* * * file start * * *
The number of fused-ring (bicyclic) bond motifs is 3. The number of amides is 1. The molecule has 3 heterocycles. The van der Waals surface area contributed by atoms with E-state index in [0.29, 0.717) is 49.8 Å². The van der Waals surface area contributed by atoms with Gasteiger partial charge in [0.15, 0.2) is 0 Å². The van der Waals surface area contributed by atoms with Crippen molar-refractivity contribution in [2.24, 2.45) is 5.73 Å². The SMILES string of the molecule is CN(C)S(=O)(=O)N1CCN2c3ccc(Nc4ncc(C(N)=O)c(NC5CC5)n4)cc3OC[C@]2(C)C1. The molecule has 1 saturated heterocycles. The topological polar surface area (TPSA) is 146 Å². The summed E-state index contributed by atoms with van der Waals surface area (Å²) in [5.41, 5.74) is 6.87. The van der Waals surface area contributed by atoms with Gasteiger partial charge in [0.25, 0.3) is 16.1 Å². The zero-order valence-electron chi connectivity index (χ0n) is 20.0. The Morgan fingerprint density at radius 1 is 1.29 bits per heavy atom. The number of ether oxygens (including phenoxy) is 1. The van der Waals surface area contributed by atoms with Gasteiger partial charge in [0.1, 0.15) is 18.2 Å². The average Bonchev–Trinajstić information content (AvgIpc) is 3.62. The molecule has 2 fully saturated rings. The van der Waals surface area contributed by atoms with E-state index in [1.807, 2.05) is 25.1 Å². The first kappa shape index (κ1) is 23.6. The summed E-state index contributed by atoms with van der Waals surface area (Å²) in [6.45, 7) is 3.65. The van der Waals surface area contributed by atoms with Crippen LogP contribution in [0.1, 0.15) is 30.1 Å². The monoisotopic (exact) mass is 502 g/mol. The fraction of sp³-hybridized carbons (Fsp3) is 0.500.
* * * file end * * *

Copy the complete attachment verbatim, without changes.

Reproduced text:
The number of fused-ring (bicyclic) bond motifs is 3. The number of amides is 1. The molecule has 3 heterocycles. The van der Waals surface area contributed by atoms with E-state index in [0.29, 0.717) is 49.8 Å². The van der Waals surface area contributed by atoms with Gasteiger partial charge in [0.15, 0.2) is 0 Å². The van der Waals surface area contributed by atoms with Crippen molar-refractivity contribution in [2.24, 2.45) is 5.73 Å². The SMILES string of the molecule is CN(C)S(=O)(=O)N1CCN2c3ccc(Nc4ncc(C(N)=O)c(NC5CC5)n4)cc3OC[C@]2(C)C1. The molecule has 1 saturated heterocycles. The topological polar surface area (TPSA) is 146 Å². The summed E-state index contributed by atoms with van der Waals surface area (Å²) in [5.41, 5.74) is 6.87. The van der Waals surface area contributed by atoms with Gasteiger partial charge in [0.25, 0.3) is 16.1 Å². The zero-order valence-electron chi connectivity index (χ0n) is 20.0. The Morgan fingerprint density at radius 1 is 1.29 bits per heavy atom. The number of ether oxygens (including phenoxy) is 1. The van der Waals surface area contributed by atoms with Gasteiger partial charge in [0.1, 0.15) is 18.2 Å². The average Bonchev–Trinajstić information content (AvgIpc) is 3.62. The molecule has 2 fully saturated rings. The van der Waals surface area contributed by atoms with E-state index in [1.807, 2.05) is 25.1 Å². The first kappa shape index (κ1) is 23.6. The summed E-state index contributed by atoms with van der Waals surface area (Å²) in [6.45, 7) is 3.65. The van der Waals surface area contributed by atoms with Crippen LogP contribution in [0.1, 0.15) is 30.1 Å². The monoisotopic (exact) mass is 502 g/mol. The fraction of sp³-hybridized carbons (Fsp3) is 0.500.